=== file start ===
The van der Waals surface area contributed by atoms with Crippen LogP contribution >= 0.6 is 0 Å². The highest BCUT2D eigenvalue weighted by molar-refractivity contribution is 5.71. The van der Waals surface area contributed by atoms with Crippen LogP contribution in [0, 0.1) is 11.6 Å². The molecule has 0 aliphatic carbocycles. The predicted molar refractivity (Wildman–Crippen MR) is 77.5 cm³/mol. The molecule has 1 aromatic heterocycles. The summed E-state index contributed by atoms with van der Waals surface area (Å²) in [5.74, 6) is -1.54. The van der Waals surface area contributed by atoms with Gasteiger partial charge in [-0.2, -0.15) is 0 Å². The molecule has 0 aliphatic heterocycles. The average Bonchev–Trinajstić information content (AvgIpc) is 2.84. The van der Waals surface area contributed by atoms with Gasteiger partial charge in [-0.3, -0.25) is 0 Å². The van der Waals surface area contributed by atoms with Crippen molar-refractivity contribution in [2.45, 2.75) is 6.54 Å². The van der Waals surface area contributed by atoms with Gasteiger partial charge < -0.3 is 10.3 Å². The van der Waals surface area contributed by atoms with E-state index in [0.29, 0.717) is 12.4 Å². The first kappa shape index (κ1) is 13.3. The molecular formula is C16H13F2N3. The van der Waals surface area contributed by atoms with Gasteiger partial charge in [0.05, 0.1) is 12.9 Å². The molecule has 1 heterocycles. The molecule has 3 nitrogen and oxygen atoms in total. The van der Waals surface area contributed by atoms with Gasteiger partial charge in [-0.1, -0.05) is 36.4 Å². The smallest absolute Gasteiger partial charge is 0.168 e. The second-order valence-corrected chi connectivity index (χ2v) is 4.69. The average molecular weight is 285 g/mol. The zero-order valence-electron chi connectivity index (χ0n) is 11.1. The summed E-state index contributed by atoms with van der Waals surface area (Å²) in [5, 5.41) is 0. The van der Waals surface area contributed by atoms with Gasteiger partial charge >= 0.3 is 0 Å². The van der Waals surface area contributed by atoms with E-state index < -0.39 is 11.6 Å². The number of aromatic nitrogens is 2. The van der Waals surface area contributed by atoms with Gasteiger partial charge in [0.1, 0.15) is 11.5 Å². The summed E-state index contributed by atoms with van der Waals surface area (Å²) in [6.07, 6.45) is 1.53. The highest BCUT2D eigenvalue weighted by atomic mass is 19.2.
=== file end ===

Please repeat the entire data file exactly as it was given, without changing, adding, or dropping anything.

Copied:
The van der Waals surface area contributed by atoms with Crippen LogP contribution >= 0.6 is 0 Å². The highest BCUT2D eigenvalue weighted by molar-refractivity contribution is 5.71. The van der Waals surface area contributed by atoms with Crippen LogP contribution in [0, 0.1) is 11.6 Å². The molecule has 0 aliphatic carbocycles. The predicted molar refractivity (Wildman–Crippen MR) is 77.5 cm³/mol. The molecule has 1 aromatic heterocycles. The summed E-state index contributed by atoms with van der Waals surface area (Å²) in [5.74, 6) is -1.54. The van der Waals surface area contributed by atoms with Gasteiger partial charge in [-0.2, -0.15) is 0 Å². The molecule has 0 aliphatic heterocycles. The average Bonchev–Trinajstić information content (AvgIpc) is 2.84. The van der Waals surface area contributed by atoms with Gasteiger partial charge in [-0.3, -0.25) is 0 Å². The van der Waals surface area contributed by atoms with Crippen molar-refractivity contribution in [2.45, 2.75) is 6.54 Å². The van der Waals surface area contributed by atoms with Gasteiger partial charge < -0.3 is 10.3 Å². The van der Waals surface area contributed by atoms with E-state index in [0.29, 0.717) is 12.4 Å². The first kappa shape index (κ1) is 13.3. The molecular formula is C16H13F2N3. The van der Waals surface area contributed by atoms with Gasteiger partial charge in [0.05, 0.1) is 12.9 Å². The molecule has 1 heterocycles. The molecule has 3 nitrogen and oxygen atoms in total. The van der Waals surface area contributed by atoms with Gasteiger partial charge in [-0.1, -0.05) is 36.4 Å². The smallest absolute Gasteiger partial charge is 0.168 e. The second-order valence-corrected chi connectivity index (χ2v) is 4.69. The average molecular weight is 285 g/mol. The zero-order valence-electron chi connectivity index (χ0n) is 11.1. The summed E-state index contributed by atoms with van der Waals surface area (Å²) in [5, 5.41) is 0. The van der Waals surface area contributed by atoms with Gasteiger partial charge >= 0.3 is 0 Å². The van der Waals surface area contributed by atoms with E-state index < -0.39 is 11.6 Å². The number of aromatic nitrogens is 2. The van der Waals surface area contributed by atoms with Gasteiger partial charge in [0.1, 0.15) is 11.5 Å². The summed E-state index contributed by atoms with van der Waals surface area (Å²) in [6.07, 6.45) is 1.53. The highest BCUT2D eigenvalue weighted by atomic mass is 19.2.